What is real
is not external form.”
Trademarks are often used by many “good faith” companies, but once a business grows, there is a risk of trademark infringement. Let’s see how such a situation could be avoided.
We recently managed to negotiate a coexistence agreement for one of our French customers that offers an innovative technological solution for the global medical industry.
We have observed that the brand of our customers is used identically by a German company with more or less the same field of activity, so we managed to negotiate a coexistence agreement for both brands.
The purpose of such an agreement is that brands are often used by several companies, but the absence of a formal agreement does not undermine the companies that use the brand as they are in different parts of the world.
However, as businesses grow, both parties may have substantial rights to use the mark. In some cases, companies that develop and use the same or a similar brand generally enter into a coexistence agreement in order to avoid the use of the trademark in an undesirable or counterfeit manner.
Coexistence agreements can offer practical solutions to companies who fear being sued for trademark infringement, as proactive agreements can avoid the high costs of litigation.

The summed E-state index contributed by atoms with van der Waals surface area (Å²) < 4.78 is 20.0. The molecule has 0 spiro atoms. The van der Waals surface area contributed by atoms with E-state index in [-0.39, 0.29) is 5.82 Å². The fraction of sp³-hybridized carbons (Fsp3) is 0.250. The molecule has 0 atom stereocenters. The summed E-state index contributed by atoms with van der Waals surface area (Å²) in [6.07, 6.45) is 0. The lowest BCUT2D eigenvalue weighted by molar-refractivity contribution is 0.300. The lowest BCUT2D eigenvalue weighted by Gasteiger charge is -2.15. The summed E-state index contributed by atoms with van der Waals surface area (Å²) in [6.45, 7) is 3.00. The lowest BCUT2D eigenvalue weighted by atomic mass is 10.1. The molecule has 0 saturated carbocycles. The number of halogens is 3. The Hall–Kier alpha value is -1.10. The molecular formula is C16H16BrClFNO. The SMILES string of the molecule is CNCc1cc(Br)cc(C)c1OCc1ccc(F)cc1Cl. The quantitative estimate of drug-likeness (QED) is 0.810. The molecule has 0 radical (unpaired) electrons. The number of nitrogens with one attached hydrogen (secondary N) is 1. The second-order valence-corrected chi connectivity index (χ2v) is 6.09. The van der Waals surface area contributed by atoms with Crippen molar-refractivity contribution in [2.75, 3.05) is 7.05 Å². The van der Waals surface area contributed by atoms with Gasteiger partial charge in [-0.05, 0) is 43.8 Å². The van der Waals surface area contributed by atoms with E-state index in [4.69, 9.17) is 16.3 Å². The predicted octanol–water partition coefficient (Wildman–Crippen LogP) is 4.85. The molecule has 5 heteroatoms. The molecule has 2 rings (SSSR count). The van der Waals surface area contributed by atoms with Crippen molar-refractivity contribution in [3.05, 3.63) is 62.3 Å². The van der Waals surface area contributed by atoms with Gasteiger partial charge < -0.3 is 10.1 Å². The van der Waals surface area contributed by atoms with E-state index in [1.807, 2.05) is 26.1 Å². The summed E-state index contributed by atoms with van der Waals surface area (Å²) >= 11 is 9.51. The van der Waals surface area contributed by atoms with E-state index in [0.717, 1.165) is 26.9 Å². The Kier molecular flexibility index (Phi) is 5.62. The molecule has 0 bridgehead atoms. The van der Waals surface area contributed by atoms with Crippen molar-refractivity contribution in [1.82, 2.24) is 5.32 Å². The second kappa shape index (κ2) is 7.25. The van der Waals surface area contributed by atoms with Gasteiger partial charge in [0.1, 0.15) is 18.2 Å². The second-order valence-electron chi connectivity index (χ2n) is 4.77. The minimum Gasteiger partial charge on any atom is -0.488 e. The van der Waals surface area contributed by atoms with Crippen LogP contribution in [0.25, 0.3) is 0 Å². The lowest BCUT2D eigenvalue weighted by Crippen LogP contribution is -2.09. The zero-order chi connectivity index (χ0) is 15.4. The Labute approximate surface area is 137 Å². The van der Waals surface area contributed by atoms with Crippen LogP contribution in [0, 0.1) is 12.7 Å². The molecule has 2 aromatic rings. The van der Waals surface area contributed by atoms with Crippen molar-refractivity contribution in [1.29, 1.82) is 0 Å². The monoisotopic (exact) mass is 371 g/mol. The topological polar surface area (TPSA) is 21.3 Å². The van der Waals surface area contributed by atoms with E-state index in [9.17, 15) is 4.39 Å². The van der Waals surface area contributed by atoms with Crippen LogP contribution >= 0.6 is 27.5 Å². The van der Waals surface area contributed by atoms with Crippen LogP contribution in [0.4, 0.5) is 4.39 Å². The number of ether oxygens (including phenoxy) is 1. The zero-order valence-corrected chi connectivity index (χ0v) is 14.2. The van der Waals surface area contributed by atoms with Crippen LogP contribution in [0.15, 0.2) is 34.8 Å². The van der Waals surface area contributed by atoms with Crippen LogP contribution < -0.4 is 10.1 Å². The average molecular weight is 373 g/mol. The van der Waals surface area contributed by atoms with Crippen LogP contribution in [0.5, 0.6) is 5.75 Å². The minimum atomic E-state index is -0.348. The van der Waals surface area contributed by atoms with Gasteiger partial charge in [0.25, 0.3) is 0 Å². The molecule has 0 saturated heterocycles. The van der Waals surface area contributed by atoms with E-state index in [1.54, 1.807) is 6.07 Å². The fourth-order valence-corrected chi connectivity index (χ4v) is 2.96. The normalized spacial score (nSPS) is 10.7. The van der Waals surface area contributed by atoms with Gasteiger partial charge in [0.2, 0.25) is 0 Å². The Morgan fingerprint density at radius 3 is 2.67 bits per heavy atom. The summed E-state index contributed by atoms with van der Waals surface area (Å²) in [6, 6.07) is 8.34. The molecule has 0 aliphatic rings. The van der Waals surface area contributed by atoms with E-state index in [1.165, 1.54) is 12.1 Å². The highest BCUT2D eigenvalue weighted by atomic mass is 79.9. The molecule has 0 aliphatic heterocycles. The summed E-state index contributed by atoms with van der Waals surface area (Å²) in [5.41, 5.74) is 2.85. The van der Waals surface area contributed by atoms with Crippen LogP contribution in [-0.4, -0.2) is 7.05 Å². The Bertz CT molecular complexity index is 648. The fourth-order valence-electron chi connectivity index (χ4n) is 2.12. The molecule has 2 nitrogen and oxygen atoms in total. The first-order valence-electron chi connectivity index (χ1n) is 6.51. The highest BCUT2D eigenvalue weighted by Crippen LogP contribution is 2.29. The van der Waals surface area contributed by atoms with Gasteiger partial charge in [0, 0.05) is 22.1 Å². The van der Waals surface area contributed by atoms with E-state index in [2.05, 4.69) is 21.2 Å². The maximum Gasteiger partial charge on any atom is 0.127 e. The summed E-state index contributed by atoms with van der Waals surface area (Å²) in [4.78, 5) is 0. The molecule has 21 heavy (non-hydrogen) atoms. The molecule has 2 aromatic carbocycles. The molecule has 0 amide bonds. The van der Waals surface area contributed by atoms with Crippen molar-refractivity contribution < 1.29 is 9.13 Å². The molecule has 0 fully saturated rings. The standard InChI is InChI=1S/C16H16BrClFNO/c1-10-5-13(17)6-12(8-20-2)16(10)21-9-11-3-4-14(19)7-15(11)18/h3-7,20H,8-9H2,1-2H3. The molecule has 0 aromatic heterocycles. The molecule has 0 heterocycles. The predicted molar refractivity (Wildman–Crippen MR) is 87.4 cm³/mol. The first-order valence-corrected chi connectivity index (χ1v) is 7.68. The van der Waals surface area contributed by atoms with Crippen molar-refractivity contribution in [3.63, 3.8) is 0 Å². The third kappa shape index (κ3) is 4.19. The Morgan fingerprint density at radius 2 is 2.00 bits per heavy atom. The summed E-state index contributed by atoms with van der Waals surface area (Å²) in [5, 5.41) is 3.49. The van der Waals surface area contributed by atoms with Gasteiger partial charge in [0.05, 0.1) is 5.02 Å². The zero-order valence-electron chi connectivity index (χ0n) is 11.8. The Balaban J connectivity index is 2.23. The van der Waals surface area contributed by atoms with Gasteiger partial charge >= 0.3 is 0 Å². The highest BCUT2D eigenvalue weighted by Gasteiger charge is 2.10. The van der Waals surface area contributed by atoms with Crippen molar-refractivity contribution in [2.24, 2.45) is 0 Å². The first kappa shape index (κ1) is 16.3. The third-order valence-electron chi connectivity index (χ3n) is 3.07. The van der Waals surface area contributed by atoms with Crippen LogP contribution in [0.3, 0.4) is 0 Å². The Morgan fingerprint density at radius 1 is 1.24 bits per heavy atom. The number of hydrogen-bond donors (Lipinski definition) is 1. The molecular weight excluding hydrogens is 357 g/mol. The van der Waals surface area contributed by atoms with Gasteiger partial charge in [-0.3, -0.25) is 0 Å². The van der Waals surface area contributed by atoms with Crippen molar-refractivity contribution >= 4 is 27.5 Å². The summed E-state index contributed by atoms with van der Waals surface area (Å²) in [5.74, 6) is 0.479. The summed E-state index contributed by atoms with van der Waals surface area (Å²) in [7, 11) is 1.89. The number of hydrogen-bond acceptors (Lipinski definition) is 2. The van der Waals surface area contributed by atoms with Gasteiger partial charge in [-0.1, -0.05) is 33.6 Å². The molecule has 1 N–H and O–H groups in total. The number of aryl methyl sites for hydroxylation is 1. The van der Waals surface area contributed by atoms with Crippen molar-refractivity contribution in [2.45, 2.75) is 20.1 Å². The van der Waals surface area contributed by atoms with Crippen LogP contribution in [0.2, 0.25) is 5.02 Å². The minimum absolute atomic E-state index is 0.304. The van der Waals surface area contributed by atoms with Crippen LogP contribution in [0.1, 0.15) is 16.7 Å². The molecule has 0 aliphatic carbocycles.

Starting with 2016, we are representing a reputable French pharmaceutical laboratory in some files / procedures that overlook the way in which clinical trials are being carried out in Romania. These studies impact both the local and the European medical community. For this reason, the courts in Romania, where our client operates these studies, want ( learn more )
Our experience and years of practice thought us that, although the interest of our clients and the purpose of our services is the same, the way to deliverance can be spurred with different problems, and the methods of solving them are often diverse. Context. Our client, an important European producer of materials in the transport ( learn more )
Since last November, we are handling the case of a chocolate and sweets Swiss manufacturer who wants to register two brands in Canada in order to enter and sell its’ company products on the local market. Following the filing of the trademark applications, we have been notified by the Canadian Intellectual Property Office (CIPO) that ( learn more )